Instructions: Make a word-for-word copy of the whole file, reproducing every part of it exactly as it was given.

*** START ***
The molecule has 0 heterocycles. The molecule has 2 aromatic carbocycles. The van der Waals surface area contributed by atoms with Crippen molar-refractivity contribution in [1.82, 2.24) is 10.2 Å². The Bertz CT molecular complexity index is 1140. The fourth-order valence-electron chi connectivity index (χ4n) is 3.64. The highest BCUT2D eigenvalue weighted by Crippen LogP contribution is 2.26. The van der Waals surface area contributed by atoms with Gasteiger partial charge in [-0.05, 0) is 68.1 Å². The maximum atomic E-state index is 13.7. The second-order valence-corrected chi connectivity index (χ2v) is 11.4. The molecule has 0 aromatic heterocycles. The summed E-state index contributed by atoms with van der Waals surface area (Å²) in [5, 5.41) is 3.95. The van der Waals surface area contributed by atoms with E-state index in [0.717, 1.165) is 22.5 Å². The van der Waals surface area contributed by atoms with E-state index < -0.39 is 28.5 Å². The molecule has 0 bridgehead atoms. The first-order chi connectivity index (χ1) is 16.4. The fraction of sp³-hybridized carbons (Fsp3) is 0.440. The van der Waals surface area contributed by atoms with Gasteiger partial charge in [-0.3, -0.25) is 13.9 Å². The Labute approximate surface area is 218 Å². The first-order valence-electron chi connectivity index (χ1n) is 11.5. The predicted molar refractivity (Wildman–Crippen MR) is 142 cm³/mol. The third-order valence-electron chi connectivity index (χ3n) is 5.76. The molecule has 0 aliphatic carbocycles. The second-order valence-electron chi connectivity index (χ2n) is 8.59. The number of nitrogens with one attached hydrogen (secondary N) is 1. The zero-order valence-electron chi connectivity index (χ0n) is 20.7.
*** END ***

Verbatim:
The molecule has 0 heterocycles. The molecule has 2 aromatic carbocycles. The van der Waals surface area contributed by atoms with Crippen molar-refractivity contribution in [1.82, 2.24) is 10.2 Å². The Bertz CT molecular complexity index is 1140. The fourth-order valence-electron chi connectivity index (χ4n) is 3.64. The highest BCUT2D eigenvalue weighted by Crippen LogP contribution is 2.26. The van der Waals surface area contributed by atoms with Gasteiger partial charge in [-0.05, 0) is 68.1 Å². The maximum atomic E-state index is 13.7. The second-order valence-corrected chi connectivity index (χ2v) is 11.4. The molecule has 0 aromatic heterocycles. The summed E-state index contributed by atoms with van der Waals surface area (Å²) in [5, 5.41) is 3.95. The van der Waals surface area contributed by atoms with E-state index in [0.717, 1.165) is 22.5 Å². The van der Waals surface area contributed by atoms with E-state index < -0.39 is 28.5 Å². The molecule has 0 bridgehead atoms. The first-order chi connectivity index (χ1) is 16.4. The fraction of sp³-hybridized carbons (Fsp3) is 0.440. The van der Waals surface area contributed by atoms with Gasteiger partial charge in [-0.3, -0.25) is 13.9 Å². The Labute approximate surface area is 218 Å². The first-order valence-electron chi connectivity index (χ1n) is 11.5. The predicted molar refractivity (Wildman–Crippen MR) is 142 cm³/mol. The third-order valence-electron chi connectivity index (χ3n) is 5.76. The molecule has 0 aliphatic carbocycles. The second-order valence-electron chi connectivity index (χ2n) is 8.59. The number of nitrogens with one attached hydrogen (secondary N) is 1. The zero-order valence-electron chi connectivity index (χ0n) is 20.7.